Lets talk further about item number five. Also, lets remember what a computer intelligence is; once we can build a machine that is smarter than we are, it is somewhat safe to assume that the machine can build a machine smarter than itself, and through repeated iteration we can get incredibly powerful machines. The question we should ask ourselves is whether a goal we give to the first iteration of the machine will be preserved through the iterated versions. Well, presumably the machine would never purposely override its own goals (the reason why should be obvious). But there’s something to consider – chaos theory.

What is the difference between this:

Chaos - long

And this:

Chaos - short

If aren’t familiar with Conway’s game of life, its really just a simple set of rules applied to a set of “cells” which is then iterated. It is a great example of chaos theory in action, the above two beginning states for the game are almost entirely the same, the first one will generate a pattern which lasts for 365 iterations before stabilizing, the second lasts only 12 iterations, and there’s no real difference between the two patterns, there’s no way you can determine which one will last longer except by running the iterations and seeing that one lasts while one doesn’t. Similarly, there’s a very famous theorem in computer science, that you cannot develop a method to determine whether a computer program will terminate (called the halting problem).

What if this applies to artificial intelligence? What if, when editing its code, there’s no way for a machine to know what will happen without actually running it? That is, if this occurs, there may not be any way for us to create an artificial intelligence and have really any say in what it will be like.

There’s another idea, one different from chaos theory per se. That is that, by making a computer system “smarter” instead of being able to direct it (that is, we can build the final system the way we want by building the initial system correctly), or being chaotic (that any set of initial conditions will have a profound but unpredictable impact on the way the end result will behave), that it is convergent. Any advanced system will, regardless of the starting point, converge into a single “type” or personality. The simplest mode is suicidal, that any sufficiently advanced form of intelligence will decide it’s better off not existing, and then simply delete itself.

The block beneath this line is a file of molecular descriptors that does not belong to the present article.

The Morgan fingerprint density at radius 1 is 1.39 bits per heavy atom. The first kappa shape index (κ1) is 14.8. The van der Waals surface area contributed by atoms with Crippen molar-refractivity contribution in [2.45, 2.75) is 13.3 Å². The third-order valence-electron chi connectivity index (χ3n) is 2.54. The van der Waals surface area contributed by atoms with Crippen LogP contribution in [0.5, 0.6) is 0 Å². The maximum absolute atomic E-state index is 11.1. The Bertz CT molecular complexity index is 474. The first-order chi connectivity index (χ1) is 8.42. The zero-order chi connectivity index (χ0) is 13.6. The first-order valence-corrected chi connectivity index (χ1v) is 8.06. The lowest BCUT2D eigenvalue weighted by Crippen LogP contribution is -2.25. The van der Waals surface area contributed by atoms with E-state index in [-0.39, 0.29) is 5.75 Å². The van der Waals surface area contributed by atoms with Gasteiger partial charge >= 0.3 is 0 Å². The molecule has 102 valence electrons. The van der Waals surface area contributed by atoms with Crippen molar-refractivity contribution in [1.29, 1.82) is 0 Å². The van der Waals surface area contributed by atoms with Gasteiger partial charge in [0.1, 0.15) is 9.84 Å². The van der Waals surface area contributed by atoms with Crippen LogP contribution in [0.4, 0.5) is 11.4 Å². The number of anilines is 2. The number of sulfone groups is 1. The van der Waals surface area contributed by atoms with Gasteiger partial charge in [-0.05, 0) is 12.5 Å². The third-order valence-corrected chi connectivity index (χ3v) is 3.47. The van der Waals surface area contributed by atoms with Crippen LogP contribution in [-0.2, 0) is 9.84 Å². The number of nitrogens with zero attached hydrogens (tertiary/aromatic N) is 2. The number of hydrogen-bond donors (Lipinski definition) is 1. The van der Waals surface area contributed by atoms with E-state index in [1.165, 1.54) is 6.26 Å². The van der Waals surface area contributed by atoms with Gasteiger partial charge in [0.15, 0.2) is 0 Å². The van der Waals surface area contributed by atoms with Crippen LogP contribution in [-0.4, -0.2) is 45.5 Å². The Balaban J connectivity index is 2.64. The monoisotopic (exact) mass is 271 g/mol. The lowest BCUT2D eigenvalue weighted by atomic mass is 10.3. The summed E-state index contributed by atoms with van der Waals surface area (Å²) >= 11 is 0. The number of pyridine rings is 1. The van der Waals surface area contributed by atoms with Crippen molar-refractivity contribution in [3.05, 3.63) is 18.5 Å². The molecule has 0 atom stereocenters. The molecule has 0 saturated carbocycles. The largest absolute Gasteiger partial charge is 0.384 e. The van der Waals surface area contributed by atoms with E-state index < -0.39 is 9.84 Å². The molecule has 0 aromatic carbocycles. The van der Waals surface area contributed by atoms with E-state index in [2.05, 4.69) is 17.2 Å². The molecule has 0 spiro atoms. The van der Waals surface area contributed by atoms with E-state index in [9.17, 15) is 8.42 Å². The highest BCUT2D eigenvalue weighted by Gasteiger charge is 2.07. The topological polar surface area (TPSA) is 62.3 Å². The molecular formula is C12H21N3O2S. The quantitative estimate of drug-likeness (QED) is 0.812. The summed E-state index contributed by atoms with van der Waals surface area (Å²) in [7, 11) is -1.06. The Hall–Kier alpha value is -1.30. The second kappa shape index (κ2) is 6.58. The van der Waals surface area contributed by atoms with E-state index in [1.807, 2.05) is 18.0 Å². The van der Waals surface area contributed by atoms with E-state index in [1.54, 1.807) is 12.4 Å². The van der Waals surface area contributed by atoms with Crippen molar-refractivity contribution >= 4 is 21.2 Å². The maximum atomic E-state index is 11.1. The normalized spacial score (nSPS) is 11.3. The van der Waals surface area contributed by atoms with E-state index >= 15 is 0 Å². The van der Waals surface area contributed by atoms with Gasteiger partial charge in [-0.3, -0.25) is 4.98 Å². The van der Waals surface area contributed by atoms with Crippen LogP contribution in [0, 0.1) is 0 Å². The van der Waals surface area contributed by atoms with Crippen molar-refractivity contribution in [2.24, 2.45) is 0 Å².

The other types are ones that hate us (that is, they will feel contempt for us, similar to how we feel about rats or insects) or that they will love us (or at least wish to preserve our the earth in some manner, including us); or they believe we will get in their way (even just metaphorically, perhaps the general AI feels that the farms used to feed us would be better suited to some other end, and there we go).

Perhaps, if my chaos theory is likely, the machines will have the ability to make themselves smarter, but they will simply refuse to do so, afraid of changes.

All of this is of course almost pure speculation, I don’t have any experience programming artificial general intelligence, and neither for that matter does anybody else. But if there’s one this I’ve learned from the admittedly minor programming experience I do have, its that programs never do what you want them to on the first attempt; and if we’re talking about building intelligences which could become hyper intelligent, then we may only have one chance.